RS: And how do you envision Verano’s place within that ecosystem as it develops, as states come online, as the federal picture gets a little bit clearer, as bigger companies from different industries come in? How do you see Verano’s place within that?

AM: We want to take a lead role in making sure that we’re staying in front and center to not only educate but play a valuable role in in trying to push through some of these amendments and conversations. And for me, it’s like I go and I talk to the NYSE, I talk to NASDAQ and have them fully understand what the potential in the industry is about, because when you can start to partner with financial institutions of that size, and then they understand what the industry capability is, then they have better context and give from a financial market perspective.

And so it’s leveraging our relationships from there. We’re working in DC, we’re working on a state by state level, and people are learning cannabis like look at the CRC in New Jersey. Yeah, sure, there was frustrations with the amount of time that it took to actually roll out the program. But the whole CRC had to learn, like they all had to learn the space, and then you have to get other people comfortable with cannabis. I mean, that takes some time, because cannabis has such a bad reputation in almost every state, that like, it takes time for people to fully understand that it’s not just about tax dollars, but it’s also about clemency and expungements. And it’s also about rolling out a program and let’s be honest here from a medical perspective that could really help the nation from, from an overall perspective.

So we’re just taking a lead role, leads spear position where we’re going to continue to have conversations and educate as many people as we can.

RS: Do you envision it as like the top operators, which is probably the top MSOs as being able to survive intact? Or do you think that most, or not even most companies, but I would say the top operators, do you see them partnering with an existing bigger company? Or do you feel like, by the time federal legalization rolls around, the strongest operators will be able to kind of survive and thrive through that,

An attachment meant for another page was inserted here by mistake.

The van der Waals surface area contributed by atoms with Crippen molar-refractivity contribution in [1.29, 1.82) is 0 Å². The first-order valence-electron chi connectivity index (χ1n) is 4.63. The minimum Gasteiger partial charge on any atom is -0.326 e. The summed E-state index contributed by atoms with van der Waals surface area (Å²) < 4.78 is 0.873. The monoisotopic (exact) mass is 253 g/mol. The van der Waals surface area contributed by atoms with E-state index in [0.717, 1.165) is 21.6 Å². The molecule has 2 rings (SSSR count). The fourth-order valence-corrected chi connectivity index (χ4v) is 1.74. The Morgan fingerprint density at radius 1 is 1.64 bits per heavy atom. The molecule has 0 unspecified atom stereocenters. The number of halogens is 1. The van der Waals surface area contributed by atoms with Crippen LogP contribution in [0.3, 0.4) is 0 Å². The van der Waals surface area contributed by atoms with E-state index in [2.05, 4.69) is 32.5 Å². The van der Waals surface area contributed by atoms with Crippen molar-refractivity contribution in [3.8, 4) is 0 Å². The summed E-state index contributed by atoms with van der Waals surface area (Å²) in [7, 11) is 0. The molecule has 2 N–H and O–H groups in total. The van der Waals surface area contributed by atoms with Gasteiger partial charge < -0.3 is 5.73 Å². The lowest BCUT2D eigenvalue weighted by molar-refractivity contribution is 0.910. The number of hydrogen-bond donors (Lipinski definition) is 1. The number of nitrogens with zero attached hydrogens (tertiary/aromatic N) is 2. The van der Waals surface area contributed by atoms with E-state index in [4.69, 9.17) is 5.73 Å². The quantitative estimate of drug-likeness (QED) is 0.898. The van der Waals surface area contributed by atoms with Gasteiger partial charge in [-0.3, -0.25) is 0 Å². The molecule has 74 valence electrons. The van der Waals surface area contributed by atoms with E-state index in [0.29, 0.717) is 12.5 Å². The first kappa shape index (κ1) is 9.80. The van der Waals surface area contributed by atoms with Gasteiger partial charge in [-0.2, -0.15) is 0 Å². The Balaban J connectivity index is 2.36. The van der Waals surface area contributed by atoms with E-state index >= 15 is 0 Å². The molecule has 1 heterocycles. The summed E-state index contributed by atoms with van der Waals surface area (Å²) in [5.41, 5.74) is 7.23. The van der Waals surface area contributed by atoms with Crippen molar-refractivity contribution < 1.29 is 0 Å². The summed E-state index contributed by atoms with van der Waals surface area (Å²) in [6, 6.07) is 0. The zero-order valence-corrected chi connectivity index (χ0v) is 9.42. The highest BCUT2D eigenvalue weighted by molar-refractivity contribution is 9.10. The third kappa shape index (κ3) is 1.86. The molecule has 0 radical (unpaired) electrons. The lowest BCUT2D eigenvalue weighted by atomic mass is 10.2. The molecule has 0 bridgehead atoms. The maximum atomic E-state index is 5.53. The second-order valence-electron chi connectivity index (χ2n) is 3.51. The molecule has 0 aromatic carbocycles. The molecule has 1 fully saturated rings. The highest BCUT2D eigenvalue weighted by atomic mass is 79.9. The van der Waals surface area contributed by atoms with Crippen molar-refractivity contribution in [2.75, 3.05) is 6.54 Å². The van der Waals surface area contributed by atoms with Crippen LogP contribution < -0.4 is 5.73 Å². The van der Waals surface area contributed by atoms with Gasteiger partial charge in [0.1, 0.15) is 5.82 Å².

AM: I think you’re going to see continued consolidation. I think there’s been a reason it’s been delayed, obviously, where the equities are trading at. And it’s been — we’re continuing to have conversations, but there hasn’t been massive amounts of M&A announced, over the last little bit, due to some of that. But over time, I think you’re seeing some smaller operators start to get pinched right on cash flow and margins, and pricing has impacted them, and they don’t necessarily have the footprint and the economies of scale, to the kind of weather the storm.

And so I do think that you will see potential consolidation down the line where you might have just a handful of operators kind of run in the space, and then obviously some smaller players that are going to roll in. But I think right now, if we actually look at, like who can survive, if SAFE takes 10 years to pass versus who’s kind of like watching the news every day to see if there’s any movement on that front, I think you can get an idea of kind of how the market would shape up.

But again, we want as many players in the space as we can. We’re always going to maximize our footprint, every state that we operate in. But we have a reputation of playing extremely nice in the sandbox, and we want to make sure that we’re helping everyone succeed as much as we can.

RS: Well, Aaron, I think that’s a nice place to leave it unless you want to share with our audience how they can find you, get in touch with you or anything else about Verano.

AM: Obviously, you can go to or You can also email us in our investor mailbox. It’ll be on our website. Our ticker symbol is VRNO on CSE. It’s VRNOF on the OTC market. And again, the one thing that we pride ourselves on, and I’ll leave you on this note is the hospitality mindset. The last time you come to a dispensary of ours is what you’re going to judge us on. The last time you and I have a conversation is what you’re going to judge us on. So we want to make sure that our investors understand how much we appreciate them.

I don’t care if you own 10 shares or a million shares like we will always make ourselves available and give you as much information as we can.

RS: Thanks so much for listening to The Cannabis Investing Podcast. Subscribe or follow us on Seeking Alpha, Libsyn, Apple Podcast, Spotify or Stitcher. And we’d really appreciate it if you left us a review on Apple Podcast. It helps other investors find our show and makes us feel fantastic.

If you have feedback or questions, we’d love to hear from you at [email protected]. Nothing on this podcast should be taken as investment advice of any sort. I’m long Trulieve, Khiron, Isracann Biosciences, The Parent Company, Ayr Wellness and the ETF MSOS. Subscribe to us at Libsyn, Apple Podcasts, Spotify or Stitcher. Thanks so much for listening and see you next time.